Home Biz Summertime Fun

by Rob Spiegel

The most commonly named reason for launching a home business is to be close to children while still earning a living. So just how do you run that business with "SpongeBob SquarePants" blaring in the background? Here's a humorous look at the "fun" you can have running a business at home when the kids are out of school.

“Dad, let’s go to the pool. Hang up the phone – we’ve been waiting forever!”

Of course you can’t hang up the phone. It’s a major client who is outlining the work that’s needed by the end of next week. You give hand signals to your kids indicating that you will inflict great bodily distress if they don’t keep it down. And of course you’re flailing your arms while trying to jot notes about your client’s project. Your kids ignore your desperate, pathetic gestures and turn up the sound of SpongeBob SquarePants, hoping you’ll give up and end the phone conversation.

With all the focus you can muster, you try to decipher the small voice on the phone that’s giving you detailed instructions. You client asks, “Is this a good time to call? It sounds like there is some commotion on your side.”

“Certainly. This is a good time,” you lie. But it really doesn’t matter what time your client calls. It’s summertime and there’s no good time during normal business hours. You client goes on explaining the project while your kids fight over bubblegum to the screeching sounds Mr. Crab hawking his crabby patties.

The kids interrupt their fight just long enough to yell out, “But, Dad, you promised!” – those magic words are intended to manipulate your every move. Those four words are used routinely during these warm summer days because they’re so damned effective. A small portion of your brain is trying to recall whether you ever did “promise” anything. You continue to take notes about your client’s work. Another tiny part of your brain makes a mental note to put everyone in timeout just as soon as you hang up the phone. And why in God’s name does the phone has to be so close to the television?!

Now your client starts to yak about her coming vacation to Morocco.

“Morocco?” you ask, feigning interest. “You don’t have kids, huh?”

"No, I don’t. How’d you know?”

“Just a guess.”



Finally, the call’s over. You finished jotting notes while the kids find your bathing suit and throw it to you, yelling, “Come on, Dad, you promised.” You still have a slew of questions about your client’s project, but those can be sent along by email later. Now that the call’s over, all your frustration has completely evaporated. You’re putting on your bathing suit.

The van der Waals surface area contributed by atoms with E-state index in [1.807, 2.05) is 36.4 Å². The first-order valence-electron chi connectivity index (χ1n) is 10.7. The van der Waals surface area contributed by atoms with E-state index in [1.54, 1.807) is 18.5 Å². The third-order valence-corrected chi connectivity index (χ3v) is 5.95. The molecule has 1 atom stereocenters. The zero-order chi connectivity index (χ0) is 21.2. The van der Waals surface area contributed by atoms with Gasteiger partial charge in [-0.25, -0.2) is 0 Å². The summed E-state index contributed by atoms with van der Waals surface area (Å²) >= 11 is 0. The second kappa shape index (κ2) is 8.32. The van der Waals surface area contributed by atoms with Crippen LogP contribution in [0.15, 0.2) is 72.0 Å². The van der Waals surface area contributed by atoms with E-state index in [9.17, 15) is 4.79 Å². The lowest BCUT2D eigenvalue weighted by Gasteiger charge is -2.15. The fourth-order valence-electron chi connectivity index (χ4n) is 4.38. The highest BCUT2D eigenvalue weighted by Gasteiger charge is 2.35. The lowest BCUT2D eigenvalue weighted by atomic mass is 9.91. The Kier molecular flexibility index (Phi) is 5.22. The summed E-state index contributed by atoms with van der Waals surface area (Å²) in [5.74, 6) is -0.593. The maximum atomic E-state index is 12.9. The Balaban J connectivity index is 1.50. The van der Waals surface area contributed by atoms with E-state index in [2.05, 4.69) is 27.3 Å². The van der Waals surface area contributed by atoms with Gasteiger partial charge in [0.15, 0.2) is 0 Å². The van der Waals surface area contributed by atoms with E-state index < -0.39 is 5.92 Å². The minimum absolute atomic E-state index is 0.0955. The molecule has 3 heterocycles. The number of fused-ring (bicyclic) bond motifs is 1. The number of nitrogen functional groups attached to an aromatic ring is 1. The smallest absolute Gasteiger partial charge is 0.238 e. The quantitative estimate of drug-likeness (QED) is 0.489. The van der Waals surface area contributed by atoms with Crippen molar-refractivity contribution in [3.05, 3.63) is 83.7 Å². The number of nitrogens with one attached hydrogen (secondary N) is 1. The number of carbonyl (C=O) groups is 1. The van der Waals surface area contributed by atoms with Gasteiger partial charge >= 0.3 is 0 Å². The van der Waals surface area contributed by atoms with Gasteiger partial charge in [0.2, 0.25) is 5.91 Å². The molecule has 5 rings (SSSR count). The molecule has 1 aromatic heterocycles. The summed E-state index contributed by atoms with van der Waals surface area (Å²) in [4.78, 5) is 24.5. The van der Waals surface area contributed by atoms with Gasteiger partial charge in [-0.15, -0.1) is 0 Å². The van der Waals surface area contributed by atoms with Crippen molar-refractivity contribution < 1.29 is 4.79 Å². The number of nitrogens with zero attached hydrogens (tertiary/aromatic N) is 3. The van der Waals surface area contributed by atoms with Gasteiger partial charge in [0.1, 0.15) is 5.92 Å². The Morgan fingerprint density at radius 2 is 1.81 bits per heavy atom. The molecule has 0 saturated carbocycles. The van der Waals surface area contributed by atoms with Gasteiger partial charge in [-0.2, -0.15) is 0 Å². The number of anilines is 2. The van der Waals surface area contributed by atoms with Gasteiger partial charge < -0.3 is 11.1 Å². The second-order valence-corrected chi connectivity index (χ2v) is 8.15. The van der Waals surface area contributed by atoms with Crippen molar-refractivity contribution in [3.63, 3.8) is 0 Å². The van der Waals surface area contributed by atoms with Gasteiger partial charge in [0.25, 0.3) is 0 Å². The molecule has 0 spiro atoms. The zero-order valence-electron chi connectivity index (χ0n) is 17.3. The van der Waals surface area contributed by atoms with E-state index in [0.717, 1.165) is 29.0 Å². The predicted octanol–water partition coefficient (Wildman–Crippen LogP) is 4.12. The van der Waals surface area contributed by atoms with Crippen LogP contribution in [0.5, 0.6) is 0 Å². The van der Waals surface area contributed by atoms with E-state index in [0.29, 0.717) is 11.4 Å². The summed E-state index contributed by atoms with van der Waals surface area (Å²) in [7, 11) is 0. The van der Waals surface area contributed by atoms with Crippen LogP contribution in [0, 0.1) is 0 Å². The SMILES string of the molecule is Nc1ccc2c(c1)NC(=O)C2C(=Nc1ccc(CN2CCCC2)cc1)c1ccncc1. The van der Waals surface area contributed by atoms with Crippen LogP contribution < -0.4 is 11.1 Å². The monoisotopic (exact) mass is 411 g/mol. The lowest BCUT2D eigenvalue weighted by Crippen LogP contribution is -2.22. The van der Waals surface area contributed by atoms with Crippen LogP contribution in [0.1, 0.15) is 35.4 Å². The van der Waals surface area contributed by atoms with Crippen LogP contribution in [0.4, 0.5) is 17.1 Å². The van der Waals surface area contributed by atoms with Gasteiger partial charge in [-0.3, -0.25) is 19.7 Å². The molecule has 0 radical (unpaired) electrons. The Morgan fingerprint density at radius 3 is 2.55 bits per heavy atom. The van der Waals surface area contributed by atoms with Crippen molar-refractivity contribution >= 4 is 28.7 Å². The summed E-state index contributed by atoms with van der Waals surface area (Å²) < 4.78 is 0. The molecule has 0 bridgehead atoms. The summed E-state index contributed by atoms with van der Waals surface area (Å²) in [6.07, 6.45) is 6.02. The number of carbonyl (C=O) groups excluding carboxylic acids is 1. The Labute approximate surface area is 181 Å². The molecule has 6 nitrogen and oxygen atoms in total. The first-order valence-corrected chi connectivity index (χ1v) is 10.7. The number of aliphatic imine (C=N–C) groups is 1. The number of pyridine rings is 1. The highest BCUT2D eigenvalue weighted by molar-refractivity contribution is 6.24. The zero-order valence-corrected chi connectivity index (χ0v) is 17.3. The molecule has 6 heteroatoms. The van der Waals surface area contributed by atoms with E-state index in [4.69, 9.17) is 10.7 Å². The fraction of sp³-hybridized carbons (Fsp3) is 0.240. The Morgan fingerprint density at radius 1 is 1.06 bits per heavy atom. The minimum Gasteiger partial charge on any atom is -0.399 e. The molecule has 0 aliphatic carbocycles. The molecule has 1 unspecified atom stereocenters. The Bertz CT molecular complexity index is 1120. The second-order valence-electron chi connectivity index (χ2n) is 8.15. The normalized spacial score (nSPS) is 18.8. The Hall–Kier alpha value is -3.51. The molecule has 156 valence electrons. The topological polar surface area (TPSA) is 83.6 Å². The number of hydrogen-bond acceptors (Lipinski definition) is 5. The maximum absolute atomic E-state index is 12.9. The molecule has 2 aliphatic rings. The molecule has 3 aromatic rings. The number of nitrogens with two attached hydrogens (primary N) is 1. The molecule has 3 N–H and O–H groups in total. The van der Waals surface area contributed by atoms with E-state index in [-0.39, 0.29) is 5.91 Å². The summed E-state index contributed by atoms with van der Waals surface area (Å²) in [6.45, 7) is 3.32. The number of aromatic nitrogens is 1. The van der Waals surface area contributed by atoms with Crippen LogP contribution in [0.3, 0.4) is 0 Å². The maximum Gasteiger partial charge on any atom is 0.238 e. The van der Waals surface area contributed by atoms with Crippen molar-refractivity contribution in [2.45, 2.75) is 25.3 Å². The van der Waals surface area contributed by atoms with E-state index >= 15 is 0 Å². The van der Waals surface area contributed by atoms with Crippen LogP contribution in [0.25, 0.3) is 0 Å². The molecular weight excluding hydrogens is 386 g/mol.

On the way to the pool you explain to your kids that they really have to respect you calls and stay quiet. You realize it’s wasted breath, but somehow you feel you owe it to yourself to at least verbalize your desire to present some semblance of a work environment during business hours.

But it’s summertime now and the business day is kid friendly. Remember, this is the reason you decided to work from home. To be with your kids while they grow up. That’s why you get up at 3:00 a.m. each morning – just you and Imus in the Morning on MSNBC – so you can get a good five hours of work in before the kids take over.

The most commonly named reason for launching a home business is to be close to children while still earning a living. Well, you’re good and close now, getting sunburned with them – “Hey, where’s the sunscreen? We just bought two bottles last week? Did you guys leave the bottles in your bedroom again?” – while teaching the backstroke and diving for McDonald’s Happy Meal SpongeBob toys. “Ouch!” You just stepped on SpongeBob’s sharp head.

Your friends who have older kids talk about how fast they grow up. This concept baffles you. Your youngest is seven, and you’d swear you’ve been taking care of her for a good 14 years.

Paradise can be incredibly frustrating, absolutely maddening. But it is paradise. You’re working from home, and you’re watching your kids grow up. Who cares about that great job you turned down in Boston, or the nasty cut you just got from SpongeBob’s head – this work from home business is a thing of beauty.

Rob Spiegel is the author of Net Strategy (Dearborn) and The Shoestring Entrepreneur’s Guide to Internet Start-ups (St. Martin's Press). You can reach Rob at robspiegel@comcast.net

 
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